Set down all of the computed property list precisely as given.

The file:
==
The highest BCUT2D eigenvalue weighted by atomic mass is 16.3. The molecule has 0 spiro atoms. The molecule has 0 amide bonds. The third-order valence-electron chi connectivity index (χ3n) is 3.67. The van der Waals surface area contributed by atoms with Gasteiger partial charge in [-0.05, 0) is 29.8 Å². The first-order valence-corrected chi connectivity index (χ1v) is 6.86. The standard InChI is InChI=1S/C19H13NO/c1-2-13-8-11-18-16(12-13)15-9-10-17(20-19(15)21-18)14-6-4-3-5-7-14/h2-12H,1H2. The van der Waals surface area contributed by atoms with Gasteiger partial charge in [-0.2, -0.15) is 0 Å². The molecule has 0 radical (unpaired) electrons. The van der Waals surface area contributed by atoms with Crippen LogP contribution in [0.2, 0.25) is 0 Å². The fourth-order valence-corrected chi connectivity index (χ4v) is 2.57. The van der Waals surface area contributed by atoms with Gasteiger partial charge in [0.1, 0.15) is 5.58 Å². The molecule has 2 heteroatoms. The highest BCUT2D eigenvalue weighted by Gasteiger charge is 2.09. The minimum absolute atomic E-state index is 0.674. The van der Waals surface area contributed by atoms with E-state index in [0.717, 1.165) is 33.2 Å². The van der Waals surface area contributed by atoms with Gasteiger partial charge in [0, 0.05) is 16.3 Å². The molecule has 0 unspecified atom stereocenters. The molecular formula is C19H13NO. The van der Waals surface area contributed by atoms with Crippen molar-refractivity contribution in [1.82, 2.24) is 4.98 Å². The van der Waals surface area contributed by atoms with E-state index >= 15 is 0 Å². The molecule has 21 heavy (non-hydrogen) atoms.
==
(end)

The highest BCUT2D eigenvalue weighted by atomic mass is 16.3. The molecule has 0 spiro atoms. The molecule has 0 amide bonds. The third-order valence-electron chi connectivity index (χ3n) is 3.67. The van der Waals surface area contributed by atoms with Gasteiger partial charge in [-0.05, 0) is 29.8 Å². The first-order valence-corrected chi connectivity index (χ1v) is 6.86. The standard InChI is InChI=1S/C19H13NO/c1-2-13-8-11-18-16(12-13)15-9-10-17(20-19(15)21-18)14-6-4-3-5-7-14/h2-12H,1H2. The van der Waals surface area contributed by atoms with Gasteiger partial charge in [-0.2, -0.15) is 0 Å². The molecule has 0 radical (unpaired) electrons. The van der Waals surface area contributed by atoms with Crippen LogP contribution in [0.2, 0.25) is 0 Å². The fourth-order valence-corrected chi connectivity index (χ4v) is 2.57. The van der Waals surface area contributed by atoms with Gasteiger partial charge in [0.1, 0.15) is 5.58 Å². The molecule has 2 heteroatoms. The highest BCUT2D eigenvalue weighted by Gasteiger charge is 2.09. The minimum absolute atomic E-state index is 0.674. The van der Waals surface area contributed by atoms with E-state index in [0.717, 1.165) is 33.2 Å². The van der Waals surface area contributed by atoms with Gasteiger partial charge in [0, 0.05) is 16.3 Å². The molecule has 0 unspecified atom stereocenters. The molecular formula is C19H13NO. The van der Waals surface area contributed by atoms with Crippen molar-refractivity contribution in [1.82, 2.24) is 4.98 Å². The van der Waals surface area contributed by atoms with E-state index >= 15 is 0 Å². The molecule has 21 heavy (non-hydrogen) atoms.